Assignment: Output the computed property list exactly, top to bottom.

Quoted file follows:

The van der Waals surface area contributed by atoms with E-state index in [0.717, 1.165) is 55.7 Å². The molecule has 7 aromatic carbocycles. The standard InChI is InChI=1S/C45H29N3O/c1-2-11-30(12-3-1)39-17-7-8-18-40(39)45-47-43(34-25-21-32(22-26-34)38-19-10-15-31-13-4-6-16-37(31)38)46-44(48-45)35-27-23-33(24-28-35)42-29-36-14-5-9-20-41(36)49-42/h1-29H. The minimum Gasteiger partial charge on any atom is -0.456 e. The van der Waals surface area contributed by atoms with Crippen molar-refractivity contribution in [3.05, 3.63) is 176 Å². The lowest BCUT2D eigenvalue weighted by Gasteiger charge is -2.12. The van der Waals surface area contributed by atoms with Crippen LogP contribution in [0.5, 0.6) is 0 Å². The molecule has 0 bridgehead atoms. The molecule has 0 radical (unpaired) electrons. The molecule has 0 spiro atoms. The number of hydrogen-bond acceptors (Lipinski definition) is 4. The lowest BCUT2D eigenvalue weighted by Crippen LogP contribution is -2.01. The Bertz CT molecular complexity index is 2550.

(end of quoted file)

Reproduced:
The van der Waals surface area contributed by atoms with E-state index in [0.717, 1.165) is 55.7 Å². The molecule has 7 aromatic carbocycles. The standard InChI is InChI=1S/C45H29N3O/c1-2-11-30(12-3-1)39-17-7-8-18-40(39)45-47-43(34-25-21-32(22-26-34)38-19-10-15-31-13-4-6-16-37(31)38)46-44(48-45)35-27-23-33(24-28-35)42-29-36-14-5-9-20-41(36)49-42/h1-29H. The minimum Gasteiger partial charge on any atom is -0.456 e. The van der Waals surface area contributed by atoms with Crippen molar-refractivity contribution in [3.05, 3.63) is 176 Å². The lowest BCUT2D eigenvalue weighted by Gasteiger charge is -2.12. The van der Waals surface area contributed by atoms with Crippen LogP contribution in [0.5, 0.6) is 0 Å². The molecule has 0 bridgehead atoms. The molecule has 0 radical (unpaired) electrons. The molecule has 0 spiro atoms. The number of hydrogen-bond acceptors (Lipinski definition) is 4. The lowest BCUT2D eigenvalue weighted by Crippen LogP contribution is -2.01. The Bertz CT molecular complexity index is 2550.